“In Zimbabwe, costs to send a household of children to school this year will (be) more than six times the average household income for a given family.”

Teacher unions have predicted an increase in school dropouts this year owing to the harsh economic climate and given that government has given schools the greenlight to charge fees in foreign currency.

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Biti questions Zim law schools: graduates ‘ill-trained, undercooked, dangerous’ – New

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By UK Correspondent

LEADING Harare lawyer and opposition legislator Tendai Biti has lamented the quality of legal training at the country’s universities accusing them of churning out poorly trained graduates onto the market.

Speaking in Parliament last week, Biti said when he trained as a lawyer “it was a vibrant community.

“We had international lectures, Law Journals that we used to write as students. We used to invite senior lawyers like Stanford Moyo to come and give us lectures at the University of Zimbabwe.”

However, although Zimbabwe now has more universities training lawyers, the quality of education has gone down in line with the general decline in standards across the country’s education sector.


“Every university now has a Faculty of Law. I have no problem with that,” said Biti as he contributed to debate on the Judicial Services Amendment Bill.

Opposition CCC legislator Tendai Biti

“I think lawyers are now like teachers, they are everywhere but the problem is that there is no adequate staff and material to teach those students.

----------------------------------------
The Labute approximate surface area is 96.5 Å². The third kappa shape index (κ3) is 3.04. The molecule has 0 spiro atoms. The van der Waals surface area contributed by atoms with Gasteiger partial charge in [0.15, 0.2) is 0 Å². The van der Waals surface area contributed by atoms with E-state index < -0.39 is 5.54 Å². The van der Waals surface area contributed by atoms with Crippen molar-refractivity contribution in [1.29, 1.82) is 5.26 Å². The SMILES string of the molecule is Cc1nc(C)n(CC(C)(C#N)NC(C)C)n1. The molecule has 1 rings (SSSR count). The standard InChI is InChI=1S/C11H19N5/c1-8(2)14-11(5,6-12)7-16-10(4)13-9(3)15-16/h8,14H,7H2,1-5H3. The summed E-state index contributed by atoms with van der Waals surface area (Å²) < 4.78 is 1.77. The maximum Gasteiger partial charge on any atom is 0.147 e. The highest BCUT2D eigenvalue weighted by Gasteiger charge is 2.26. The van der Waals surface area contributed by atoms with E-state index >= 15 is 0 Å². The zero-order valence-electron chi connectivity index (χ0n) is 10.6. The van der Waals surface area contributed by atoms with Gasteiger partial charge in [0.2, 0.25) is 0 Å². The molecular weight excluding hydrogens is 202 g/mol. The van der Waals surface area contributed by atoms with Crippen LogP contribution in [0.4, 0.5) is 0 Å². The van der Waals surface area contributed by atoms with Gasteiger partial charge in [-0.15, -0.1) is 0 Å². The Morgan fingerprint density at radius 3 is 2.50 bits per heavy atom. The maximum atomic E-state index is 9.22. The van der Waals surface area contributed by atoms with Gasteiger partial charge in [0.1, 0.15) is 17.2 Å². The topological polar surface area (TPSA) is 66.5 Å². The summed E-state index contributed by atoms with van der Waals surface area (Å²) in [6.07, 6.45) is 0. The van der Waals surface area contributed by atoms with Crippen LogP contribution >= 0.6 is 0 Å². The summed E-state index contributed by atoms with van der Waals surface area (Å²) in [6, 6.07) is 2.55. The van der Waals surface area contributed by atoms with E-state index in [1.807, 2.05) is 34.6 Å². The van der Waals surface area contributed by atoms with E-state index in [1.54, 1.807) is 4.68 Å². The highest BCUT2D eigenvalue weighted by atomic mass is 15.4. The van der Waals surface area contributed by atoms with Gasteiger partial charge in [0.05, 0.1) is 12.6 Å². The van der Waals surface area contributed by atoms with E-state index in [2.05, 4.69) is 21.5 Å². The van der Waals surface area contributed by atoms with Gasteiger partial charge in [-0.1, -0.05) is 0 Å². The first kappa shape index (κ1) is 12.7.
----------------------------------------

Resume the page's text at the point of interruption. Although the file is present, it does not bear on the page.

“I take interns at my law firm and some of the kids cannot even write their names. I was asking them to say surely you ought to know this and they said for the past two years we did not learn because of COVID.

“So, we are releasing dangerous, ill-trained, ill-prepared, under taught and under cooked graduates onto the market.”

Biti said the condition of law schools was one of many issues the Bill should address, including the dire state of the country’s courts where infrastructure is in disrepair and magistrates are forced to operate without critical provisions.

“To simply introduce this Bill in a country where we are still operating on second generation technology when other countries are on sixth generation will be a disaster,” he said.

“I submit that let us go back to the drawing board. We need to embrace technology but technology must be put in the context of the condition of the country and I doubt whether Zimbabwe is there.

“Technology must also be introduced in a situation where we are not breaching the country’s supreme laws, in particular the Constitution of Zimbabwe.”